Chromosome shattering: a mitotic catastrophe due to chromosome condensation failure

European Biophysics Journal, 2009, 38, 6, 729 - 47 published on 19.06.2009
European Biophysics Journal, online article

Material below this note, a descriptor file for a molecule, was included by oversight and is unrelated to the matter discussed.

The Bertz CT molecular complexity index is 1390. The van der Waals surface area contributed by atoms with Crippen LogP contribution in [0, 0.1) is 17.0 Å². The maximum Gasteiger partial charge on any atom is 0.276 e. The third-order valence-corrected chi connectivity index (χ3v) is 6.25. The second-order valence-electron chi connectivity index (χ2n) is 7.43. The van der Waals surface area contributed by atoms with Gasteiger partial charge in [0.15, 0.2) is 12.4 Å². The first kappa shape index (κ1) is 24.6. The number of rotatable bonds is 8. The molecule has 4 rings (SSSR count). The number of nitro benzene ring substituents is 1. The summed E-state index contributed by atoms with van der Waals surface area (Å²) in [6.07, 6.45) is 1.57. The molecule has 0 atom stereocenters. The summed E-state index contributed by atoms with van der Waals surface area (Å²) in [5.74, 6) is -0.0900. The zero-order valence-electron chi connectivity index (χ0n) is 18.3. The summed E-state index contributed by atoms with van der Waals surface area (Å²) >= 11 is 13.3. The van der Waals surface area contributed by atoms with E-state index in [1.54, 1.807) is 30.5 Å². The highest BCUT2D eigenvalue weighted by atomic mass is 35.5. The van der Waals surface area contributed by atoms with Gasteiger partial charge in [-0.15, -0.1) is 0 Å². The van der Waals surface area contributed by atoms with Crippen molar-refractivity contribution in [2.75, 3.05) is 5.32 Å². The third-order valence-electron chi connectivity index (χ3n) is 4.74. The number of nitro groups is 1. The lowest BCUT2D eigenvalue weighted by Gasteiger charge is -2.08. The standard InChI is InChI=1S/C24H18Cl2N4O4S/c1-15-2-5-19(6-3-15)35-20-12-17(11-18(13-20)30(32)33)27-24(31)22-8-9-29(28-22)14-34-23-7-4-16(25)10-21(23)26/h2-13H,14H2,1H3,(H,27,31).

Chromosome shattering has been described as a special form of mitotic catastrophe, which occurs in cells with unrepaired DNA damage. The shattered chromosome phenotype was detected after application of a methanol/acetic acid (MAA) fixation protocol routinely used for the preparation of metaphase spreads. The corresponding phenotype in the living cell and the mechanism leading to this mitotic catastrophe have remained speculative so far. In the present study, we used V79 Chinese hamster cells, stably transfected with histone H2BmRFP for live-cell observations, and induced generalized chromosome shattering (GCS) by the synergistic effect of UV irradiation and caffeine posttreatment. We demonstrate that GCS can be derived from abnormal mitotic cells with a parachute-like chromatin configuration (PALCC) consisting of a bulky chromatin mass and extended chromatin fibers that tether centromeres at a remote, yet normally shaped spindle apparatus. This result hints at a chromosome condensation failure, yielding a “shattered” chromosome complement after MAA fixation. Live mitotic cells with PALCCs proceeded to interphase within a period similar to normal mitotic cells but did not divide. Instead they formed cells with highly abnormal nuclear configurations subject to apoptosis after several hours. We propose a factor depletion model where a limited pool of proteins is involved both in DNA repair and chromatin condensation. Chromosome condensation failure occurs when this pool becomes depleted.

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